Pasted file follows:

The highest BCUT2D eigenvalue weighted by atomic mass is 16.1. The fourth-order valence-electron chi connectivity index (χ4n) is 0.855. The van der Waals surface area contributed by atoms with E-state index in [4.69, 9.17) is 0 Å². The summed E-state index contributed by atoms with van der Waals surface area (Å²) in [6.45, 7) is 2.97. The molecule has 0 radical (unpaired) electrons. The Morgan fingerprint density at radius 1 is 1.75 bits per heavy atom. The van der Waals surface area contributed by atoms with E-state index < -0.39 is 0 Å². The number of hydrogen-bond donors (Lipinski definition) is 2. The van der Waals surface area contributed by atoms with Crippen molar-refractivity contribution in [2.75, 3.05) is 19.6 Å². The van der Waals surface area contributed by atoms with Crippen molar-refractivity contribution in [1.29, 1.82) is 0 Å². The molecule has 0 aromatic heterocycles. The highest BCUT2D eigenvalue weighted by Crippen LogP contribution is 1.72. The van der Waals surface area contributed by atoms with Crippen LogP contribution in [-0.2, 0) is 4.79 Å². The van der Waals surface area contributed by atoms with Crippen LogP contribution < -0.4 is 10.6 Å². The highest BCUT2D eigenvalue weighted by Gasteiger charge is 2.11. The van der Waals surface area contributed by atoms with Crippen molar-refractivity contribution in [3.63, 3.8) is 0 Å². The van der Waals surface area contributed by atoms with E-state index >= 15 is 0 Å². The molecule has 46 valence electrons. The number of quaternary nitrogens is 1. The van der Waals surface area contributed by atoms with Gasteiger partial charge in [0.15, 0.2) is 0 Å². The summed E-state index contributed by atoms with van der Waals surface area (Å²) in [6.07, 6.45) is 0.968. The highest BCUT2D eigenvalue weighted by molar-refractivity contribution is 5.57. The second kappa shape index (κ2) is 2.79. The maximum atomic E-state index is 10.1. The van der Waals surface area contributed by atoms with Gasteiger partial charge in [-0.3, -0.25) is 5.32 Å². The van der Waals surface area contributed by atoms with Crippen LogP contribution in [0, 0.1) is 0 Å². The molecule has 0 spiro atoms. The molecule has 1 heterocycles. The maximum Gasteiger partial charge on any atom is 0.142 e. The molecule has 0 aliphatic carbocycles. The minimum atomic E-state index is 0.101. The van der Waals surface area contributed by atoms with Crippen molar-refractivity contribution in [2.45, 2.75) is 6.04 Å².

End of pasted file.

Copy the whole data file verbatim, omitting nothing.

The highest BCUT2D eigenvalue weighted by atomic mass is 16.1. The fourth-order valence-electron chi connectivity index (χ4n) is 0.855. The van der Waals surface area contributed by atoms with E-state index in [4.69, 9.17) is 0 Å². The summed E-state index contributed by atoms with van der Waals surface area (Å²) in [6.45, 7) is 2.97. The molecule has 0 radical (unpaired) electrons. The Morgan fingerprint density at radius 1 is 1.75 bits per heavy atom. The van der Waals surface area contributed by atoms with E-state index < -0.39 is 0 Å². The number of hydrogen-bond donors (Lipinski definition) is 2. The van der Waals surface area contributed by atoms with Crippen molar-refractivity contribution in [2.75, 3.05) is 19.6 Å². The van der Waals surface area contributed by atoms with Crippen molar-refractivity contribution in [1.29, 1.82) is 0 Å². The molecule has 0 aromatic heterocycles. The highest BCUT2D eigenvalue weighted by Crippen LogP contribution is 1.72. The van der Waals surface area contributed by atoms with Crippen LogP contribution in [-0.2, 0) is 4.79 Å². The van der Waals surface area contributed by atoms with Crippen LogP contribution < -0.4 is 10.6 Å². The highest BCUT2D eigenvalue weighted by Gasteiger charge is 2.11. The van der Waals surface area contributed by atoms with Crippen molar-refractivity contribution in [3.63, 3.8) is 0 Å². The van der Waals surface area contributed by atoms with E-state index >= 15 is 0 Å². The molecule has 46 valence electrons. The number of quaternary nitrogens is 1. The van der Waals surface area contributed by atoms with Gasteiger partial charge in [0.15, 0.2) is 0 Å². The summed E-state index contributed by atoms with van der Waals surface area (Å²) in [6.07, 6.45) is 0.968. The highest BCUT2D eigenvalue weighted by molar-refractivity contribution is 5.57. The second kappa shape index (κ2) is 2.79. The maximum atomic E-state index is 10.1. The van der Waals surface area contributed by atoms with Gasteiger partial charge in [-0.3, -0.25) is 5.32 Å². The van der Waals surface area contributed by atoms with Crippen LogP contribution in [0, 0.1) is 0 Å². The molecule has 0 spiro atoms. The molecule has 1 heterocycles. The maximum Gasteiger partial charge on any atom is 0.142 e. The molecule has 0 aliphatic carbocycles. The minimum atomic E-state index is 0.101. The van der Waals surface area contributed by atoms with Crippen molar-refractivity contribution in [2.45, 2.75) is 6.04 Å².